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Grand Slam and Triple Crown - the Six Nations Rugby Tournament

Ireland's Rugger Stars Take On England, Wales, Scotland, France and Italy


The annual Six Nations Tournament kicks off the Irish sporting calendar in style - see sweaty man beating the living daylights out of each other while trying to win a Grand Slam, or at least a Triple Crown, settling old scores and putting the fear of god into anyone not Irish ... it is also called "rugby". Here is the quick guide to the Six Nations, home nations and guests from the Continent included:

Why is the Tournament Called "The Six Nations"?

Have a wild guess ... yes, because six nations are in it: England, France, Ireland, Italy, Scotland and Wales. The "Home Nations" are England, Ireland, Scotland and Wales.

How Old is the Tournament?

Old ... but it all depends. It started off as the "Home Nations Tournament" between England, Ireland, Scotland and Wales. First played in 1883, this is regarded as the first international rugby tournament in the northern hemisphere. Then came the "Five Nations", France joining the fray in 1910. After some ups and downs the tournament expanded again, in 2000 Italy went into the competition kicking and screaming.

In short: While the Six Nations proper is a strictly 21st century tournament, its roots lie in Victorian times.

When Ireland Plays ... Who Plays?

In rugby, Ireland has only one national squad drawn from all over the island and not bound to the two political nations - players can be from Northern Ireland or from the Republic. This ignores the partition of Ireland and has led to a problem with the national anthem. Solved by Phil Coulter in 1995 through "Ireland's Call" - an Ersatz-anthem that stirs the heart nonetheless. It has since been adopted in other sports as well, notably cricket. Normally, when Northern Ireland plays, the UK anthem ("God Save ...") would be used ... or sometimes the Londonderry Air ("Danny Boy").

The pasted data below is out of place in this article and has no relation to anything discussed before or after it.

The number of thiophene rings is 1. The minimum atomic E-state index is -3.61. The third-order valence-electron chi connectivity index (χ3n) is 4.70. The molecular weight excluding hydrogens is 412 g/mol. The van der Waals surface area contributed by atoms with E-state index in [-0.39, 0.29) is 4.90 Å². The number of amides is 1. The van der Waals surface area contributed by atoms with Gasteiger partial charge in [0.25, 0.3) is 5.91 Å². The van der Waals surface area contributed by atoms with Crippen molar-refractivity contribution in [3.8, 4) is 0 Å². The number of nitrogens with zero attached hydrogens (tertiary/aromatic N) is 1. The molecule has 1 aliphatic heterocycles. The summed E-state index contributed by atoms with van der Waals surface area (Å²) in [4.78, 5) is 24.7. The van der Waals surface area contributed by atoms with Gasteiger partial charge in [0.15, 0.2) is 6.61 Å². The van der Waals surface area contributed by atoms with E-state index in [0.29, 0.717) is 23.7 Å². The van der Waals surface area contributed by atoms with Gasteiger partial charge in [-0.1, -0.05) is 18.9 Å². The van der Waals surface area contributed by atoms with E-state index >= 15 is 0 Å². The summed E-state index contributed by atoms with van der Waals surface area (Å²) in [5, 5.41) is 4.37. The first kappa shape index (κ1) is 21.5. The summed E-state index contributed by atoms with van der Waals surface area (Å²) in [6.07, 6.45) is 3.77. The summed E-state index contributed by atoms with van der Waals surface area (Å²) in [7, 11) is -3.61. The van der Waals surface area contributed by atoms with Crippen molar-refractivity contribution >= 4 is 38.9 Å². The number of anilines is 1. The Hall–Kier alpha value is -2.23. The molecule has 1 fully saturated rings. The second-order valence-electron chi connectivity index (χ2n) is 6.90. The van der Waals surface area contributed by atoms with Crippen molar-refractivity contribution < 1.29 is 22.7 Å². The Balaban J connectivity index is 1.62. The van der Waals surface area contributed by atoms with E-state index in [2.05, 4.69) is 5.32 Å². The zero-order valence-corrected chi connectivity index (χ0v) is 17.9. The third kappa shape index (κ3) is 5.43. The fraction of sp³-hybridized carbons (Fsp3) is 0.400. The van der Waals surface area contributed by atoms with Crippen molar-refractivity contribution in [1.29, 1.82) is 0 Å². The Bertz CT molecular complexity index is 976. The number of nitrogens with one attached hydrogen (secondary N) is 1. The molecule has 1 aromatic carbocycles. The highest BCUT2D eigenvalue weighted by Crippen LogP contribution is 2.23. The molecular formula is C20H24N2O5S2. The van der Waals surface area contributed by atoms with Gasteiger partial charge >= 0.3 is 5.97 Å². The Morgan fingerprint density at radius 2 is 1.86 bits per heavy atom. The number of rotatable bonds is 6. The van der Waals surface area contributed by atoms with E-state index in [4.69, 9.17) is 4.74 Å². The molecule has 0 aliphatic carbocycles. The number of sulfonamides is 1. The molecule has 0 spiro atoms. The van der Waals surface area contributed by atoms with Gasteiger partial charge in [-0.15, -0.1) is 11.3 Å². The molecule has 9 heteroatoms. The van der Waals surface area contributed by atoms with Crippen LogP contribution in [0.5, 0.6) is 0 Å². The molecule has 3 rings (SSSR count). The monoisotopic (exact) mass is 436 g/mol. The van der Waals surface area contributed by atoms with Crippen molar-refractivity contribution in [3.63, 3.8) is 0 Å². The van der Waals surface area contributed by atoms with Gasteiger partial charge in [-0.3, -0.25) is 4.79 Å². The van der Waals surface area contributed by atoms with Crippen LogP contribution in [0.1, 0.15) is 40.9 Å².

Be in It to Win ... What?

Obviously everybody wants to win the Six nations, claim the Championship Trophy. And this is pulled off by being the best team overall. Every nation has to face the other five, once only. There are no eliminations, no finals, it is all down to aggregate points.

But there are more trophies and honours to carry away:

  • The Grand Slam - this means winning the Championship trophy by beating all other teams. As hard as this sounds, it is not at all impossible ... more than half the Championships Trophies between 2000 and 2011 were won as a Grand Slam!
  • The Triple Crown - now this is a home nations thing: Whoever manages to beat all other home nations wins a Triple Crown (obviously included in a Grand Slam by any home nation then). Up to 2006 no trophy was actually awarded, hence the Triple Crown is historically known as "the invisible cup".
  • The Calcutta Cup - awarded to the winner of the England vs. Scotland game. This is actually older than the Six Nations, having first been awarded in 1879.
  • The Millennium Trophy - awarded to the winner of the Ireland vs. England game, first played for during the Dublin millennium celebrations in 1988.
  • The Centenary Quaich - awarded to the winner of the Ireland vs. Scotland game, first awarded in 1989.
  • The Giuseppe Garibaldi Trophy - awarded in memory of Garibaldi to the winner of the France vs. Italy game since 2007.
  • the Wooden Spoon - the "trophy" taken home by the team that finishes in the bottom rank ...

Just How Successful are the Nations Then?

It is a mixed bag ... here are some statistics (and to be fair these are only for the sixty Six Nations games 2000 to 2013 proper):

  • France are the overall most successful team with 96 points and five tournament wins. Three of those wins were Grand Slams. Due to a disastrous 2013 season, France also collected a Wooden Spoon.
  • England, is in second place with 95 points, managed to win no less than four tournaments. Only one Grand Slam, though. As to Triple Crowns - only two.
  • Ireland slid from second place to third place in 2013, overall points 92. One tournament win (a Grand Slam). Ireland also managed to win four Triple Crowns.
  • Wales added a fourth tournament win in 2013, three were Grand Slams, but as to overall points have only scored 76. In addition, Wales also won three Triple Crowns. And one Wooden Spoon. It is somehow confusing that among the Home Nations, the Welsh are the most successful (measured in by the Triple Crown), yet overall are trailing behind.
  • Scotland managed to win 38 points. No tournament win, no Triple Crown, three Wooden Spoons.
  • Italy surprised everybody by finishing in fourth place in 2013, but still trails all other nations with only 23 points. As to trophies ... nine Wooden Spoons.

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